0.2 (0.52–0.60)

0.4 (0.11–1.20)

Occupation

    

   Farmer

222

38 (17.1)

1.0

1.0

   Trader

154

31 (20.1)

1.2 (0.72–2.07)

1.3 (0.73–2.21)

   Formal employment

83

15 (18.1)

1.1 (0.55–2.07)

1.4 (0.63–2.96)

   Handicraft

10

3 (30.0)

2.1 (0.51–8.44)

1.1 (0.25–4.45)

   Housewife

274

77 (28.1)

1.9 (1.22–2.94)

1.7 (1.05–2.68)

Residence

    

   Rural

301

67 (22.3)

1.0

 

   Urban

442

97 (22.0)

1.0 (0.69–1.40)

 

Marital status

    

   Single

79

14 (17.7)

1.0

1.0

   Married

653

145 (22.2)

1.3 (0.72–2.43)

0.8 (0.43–1.64)

   Widowed

4

2 (50)

4.6 (0.58–37.46)

2.0 (0.21–18.89)

   Separated/divorced

7

3 (42.9)

3.0 (0.68–17.92)

3.0 (0.55–16.85)

District

    

   Hoima

387

47 (12.1)

1.0

1.0

   Gulu

356

117 (32.9)

3.5 (2.40–5.23)

3.6 (2.41–5.58)

Trimester

    

   First

55

8 (14.6)

1.0

1.0

   Second

305

63 (20.7)

1.5 (0.69–3.41)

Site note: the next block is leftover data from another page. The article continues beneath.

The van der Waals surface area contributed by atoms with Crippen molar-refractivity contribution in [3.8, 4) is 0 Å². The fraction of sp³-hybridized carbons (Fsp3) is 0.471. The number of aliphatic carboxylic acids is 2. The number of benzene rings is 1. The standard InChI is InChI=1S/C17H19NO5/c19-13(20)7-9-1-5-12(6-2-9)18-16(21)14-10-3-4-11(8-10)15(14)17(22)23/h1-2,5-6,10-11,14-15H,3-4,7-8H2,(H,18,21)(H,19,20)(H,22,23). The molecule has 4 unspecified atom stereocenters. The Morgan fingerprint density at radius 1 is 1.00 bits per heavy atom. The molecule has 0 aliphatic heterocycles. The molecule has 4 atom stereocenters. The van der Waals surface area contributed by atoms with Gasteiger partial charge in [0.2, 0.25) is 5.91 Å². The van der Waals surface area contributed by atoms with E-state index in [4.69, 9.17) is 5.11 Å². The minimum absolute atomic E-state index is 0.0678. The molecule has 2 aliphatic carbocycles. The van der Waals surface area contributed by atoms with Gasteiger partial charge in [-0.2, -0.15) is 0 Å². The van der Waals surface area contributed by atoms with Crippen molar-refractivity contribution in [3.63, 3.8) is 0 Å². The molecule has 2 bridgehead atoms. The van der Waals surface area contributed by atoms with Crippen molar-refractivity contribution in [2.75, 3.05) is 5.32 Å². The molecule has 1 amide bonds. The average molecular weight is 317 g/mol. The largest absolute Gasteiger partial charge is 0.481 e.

1.5 (0.63–3.39)

   Third

383

93 (24.3)

1.9 (0.86–4.14)

1.2 (0.52–2.74)

Gravidity

    

   1–4

610

133 (21.80)

1.0

 

   ≥5

133

31 (23.3)

1.1 (0.70–1.70)

 

Delivery gap

    

   None

250

61 (24.2)

1.0

 

   1–11

22

5 (22.7)

0.9 (0.32–2.58)

 

   12–24

116

23 (19.8)

0.8 (0.45–1.32)

 

   25–36

139

31 (22.3)

0.9 (0.54–1.46)

 

   >36

216

44 (20.4)

0.8 (0.51–1.23)

 

Household size

    

   1–5

535

111 20.8

1.0

 

   6–10

190

48 25.3

1.3 (0.25–1.79)

 

   >10

18

5 27.8

1.5 (0.51–4.21)

 

Wealth index

    

   Lowest

462

100 (21.7)

1.0

 

   Second lowest

234

56 (23.9)

1.1 (0.78–1.66)

 

   Middle

32

5 (15.6)

0.7 (0.25–1.79)

 

   High

15

3 (20.0)

0.9 (0.25–3.27)

 

Still in school

    

   Yes

39

3 (7.7)

1.0

1.0

   No

704

161 (22.9)

3.7 (1.11–12.10)

2.6 (0.73–9.26)

Discussion